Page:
More mi­grant drown­ings

Europe’s mi­gra­tion cri­sis claims an­other 46 lives in Aegean

The Guardian (Charlottetown) - - WORLD - THE AS­SO­CI­ATED PRESS

The death toll in Europe’s mi­gra­tion cri­sis rose Fri­day when two over­crowded smug­gling boats foundered off Greece and at least 46 peo­ple drowned — more than a third of them chil­dren — as Euro­pean of­fi­cials re­mained deeply di­vided on how to han­dle the in­flux.

More than 70 peo­ple sur­vived, and a large air and sea search-and-res­cue ef­fort was un­der­way off the east­ern islet of Kalolim­nos, the site of the worst ac­ci­dent. It was un­clear how many peo­ple were aboard the wooden sail­boat that sank there in deep wa­ter, leav­ing at least 35 dead.

Coast guard divers were due to de­scend to the sunken wreck early Satur­day, amid fears that more peo­ple had been trapped below deck.

At least 800 peo­ple have died or van­ished in the Aegean Sea since the start of 2015, as a record of more than 1 mil­lion refugees and eco­nomic mi­grants en­tered Europe. About 85 per cent of them crossed to the Greek is­lands from nearby Turkey, pay­ing large sums to smug­gling gangs for berths in un­sea­wor­thy boats.

Rights groups said the deaths high­light the need for Europe to pro­vide those des­per­ate to reach the pros­per­ous con­ti­nent’s shores with a bet­ter al­ter­na­tive to smug­gling boats.

Euro­pean pol­icy to­ward its worst im­mi­gra­tion cri­sis since World War II has di­verged wildly so far. Ger­many — where most are head­ing — has wel­comed those it con­sid­ers refugees. Other coun­tries, led by Hun­gary, have blocked or re­stricted them from en­ter­ing and re­sisted plans to share the bur­den of refugees.

“Th­ese deaths high­light both the heart­less­ness and the fu­til­ity of the grow­ing cho­rus de­mand­ing greater re­stric­tions on refugee ac­cess to Europe,” said John Dal­huisen, Amnesty In­ter­na­tional’s Europe and Cen­tral Asia pro­gram di­rec­tor.

“A man­age­able cri­sis has be­come a moral test that Europe is in dan­ger of fail­ing dis­mally,” he said.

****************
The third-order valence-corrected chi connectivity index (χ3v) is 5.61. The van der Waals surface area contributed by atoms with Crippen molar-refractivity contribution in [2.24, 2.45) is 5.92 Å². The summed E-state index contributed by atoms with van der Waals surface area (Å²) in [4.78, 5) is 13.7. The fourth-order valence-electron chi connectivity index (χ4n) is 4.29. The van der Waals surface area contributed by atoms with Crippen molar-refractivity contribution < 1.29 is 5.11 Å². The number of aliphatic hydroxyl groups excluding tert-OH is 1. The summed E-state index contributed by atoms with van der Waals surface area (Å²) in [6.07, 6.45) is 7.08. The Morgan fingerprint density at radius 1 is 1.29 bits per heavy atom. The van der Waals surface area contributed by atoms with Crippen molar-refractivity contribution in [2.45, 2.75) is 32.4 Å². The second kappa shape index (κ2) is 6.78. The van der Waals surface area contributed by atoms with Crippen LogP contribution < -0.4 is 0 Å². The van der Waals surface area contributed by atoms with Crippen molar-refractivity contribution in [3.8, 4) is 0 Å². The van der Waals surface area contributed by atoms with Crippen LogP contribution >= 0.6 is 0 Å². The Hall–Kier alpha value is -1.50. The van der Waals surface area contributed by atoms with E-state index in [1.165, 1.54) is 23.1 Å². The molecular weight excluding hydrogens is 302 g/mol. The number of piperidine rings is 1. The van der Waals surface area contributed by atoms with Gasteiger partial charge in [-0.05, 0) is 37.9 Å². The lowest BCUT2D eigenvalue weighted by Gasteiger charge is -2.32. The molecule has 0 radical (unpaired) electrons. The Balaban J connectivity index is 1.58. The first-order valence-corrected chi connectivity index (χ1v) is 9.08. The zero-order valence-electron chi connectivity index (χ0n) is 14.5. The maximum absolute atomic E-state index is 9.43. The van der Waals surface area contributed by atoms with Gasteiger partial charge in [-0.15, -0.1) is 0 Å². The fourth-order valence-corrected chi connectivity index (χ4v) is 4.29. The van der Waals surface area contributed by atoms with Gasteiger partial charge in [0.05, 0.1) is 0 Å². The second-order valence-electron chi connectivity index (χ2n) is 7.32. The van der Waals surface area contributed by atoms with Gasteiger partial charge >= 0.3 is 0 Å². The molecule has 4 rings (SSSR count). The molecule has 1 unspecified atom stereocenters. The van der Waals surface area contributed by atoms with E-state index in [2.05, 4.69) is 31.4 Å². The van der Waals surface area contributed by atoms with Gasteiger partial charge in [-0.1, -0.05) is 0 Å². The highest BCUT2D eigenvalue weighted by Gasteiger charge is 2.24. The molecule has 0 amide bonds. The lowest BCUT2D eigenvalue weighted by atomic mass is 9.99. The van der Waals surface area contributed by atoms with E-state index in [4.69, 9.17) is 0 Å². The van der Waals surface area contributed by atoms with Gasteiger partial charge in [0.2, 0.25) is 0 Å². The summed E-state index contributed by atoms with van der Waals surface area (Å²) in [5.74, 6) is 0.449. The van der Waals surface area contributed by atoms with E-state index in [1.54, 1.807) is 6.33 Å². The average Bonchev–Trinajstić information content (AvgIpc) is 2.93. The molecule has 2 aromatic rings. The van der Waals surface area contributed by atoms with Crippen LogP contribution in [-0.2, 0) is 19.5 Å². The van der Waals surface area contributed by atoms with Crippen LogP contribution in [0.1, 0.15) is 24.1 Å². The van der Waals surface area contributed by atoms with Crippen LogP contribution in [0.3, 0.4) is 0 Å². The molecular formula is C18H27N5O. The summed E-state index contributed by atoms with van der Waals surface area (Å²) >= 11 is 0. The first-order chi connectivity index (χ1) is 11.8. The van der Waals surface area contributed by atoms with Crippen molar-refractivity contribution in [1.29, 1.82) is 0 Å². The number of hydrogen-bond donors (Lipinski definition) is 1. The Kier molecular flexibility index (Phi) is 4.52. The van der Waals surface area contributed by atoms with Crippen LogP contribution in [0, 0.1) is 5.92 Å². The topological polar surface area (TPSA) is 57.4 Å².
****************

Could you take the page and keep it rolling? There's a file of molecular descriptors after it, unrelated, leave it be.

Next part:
The UN refugee agency said daily ar­rivals on the Greek is­lands have surged to more than 3,000 in the past two days, and it cited refugee tes­ti­mony that smug­glers have re­cently halved their rates amid de­te­ri­o­rat­ing weather con­di­tions.

“It is tragic that refugees, in­clud­ing fam­i­lies with young chil­dren, feel com­pelled to en­trust their lives to un­scrupu­lous smug­glers in view of lack of safe and le­gal ways for refugees to find pro­tec­tion,” said Philippe Le­clerc of UN­HCR Greece.

Ger­man Chan­cel­lor An­gela Merkel met Turk­ish Prime Min­is­ter Ah­met Davu­to­glu in Ber­lin and pledged to con­tinue to work in­ten­sively to­gether not only to stem the flow of peo­ple but to im­prove con­di­tions in camps in Turkey and to try to bring about a peace deal in Syria.

“The refugee cri­sis is not Ger­many’s cri­sis, it is not Europe’s cri­sis, it is not Turkey’s cri­sis,” Davu­to­glu said in a news con­fer­ence with Merkel. “It is a cri­sis that was born out of the cri­sis in Syria. If we co­op­er­ate, we can bring this cri­sis un­der con­trol. If we throw the is­sue at each other, solv­ing this is­sue will be­come more dif­fi­cult.”


Peo­ple check bod­ies of mi­grants that were drowned as they were try­ing to reach Greece, at a port near Izmir, Turkey, Thurs­day. About 40 mi­grants have died so far this year off Turkey’s coast while try­ing to cross into Greece, the coast guard says.

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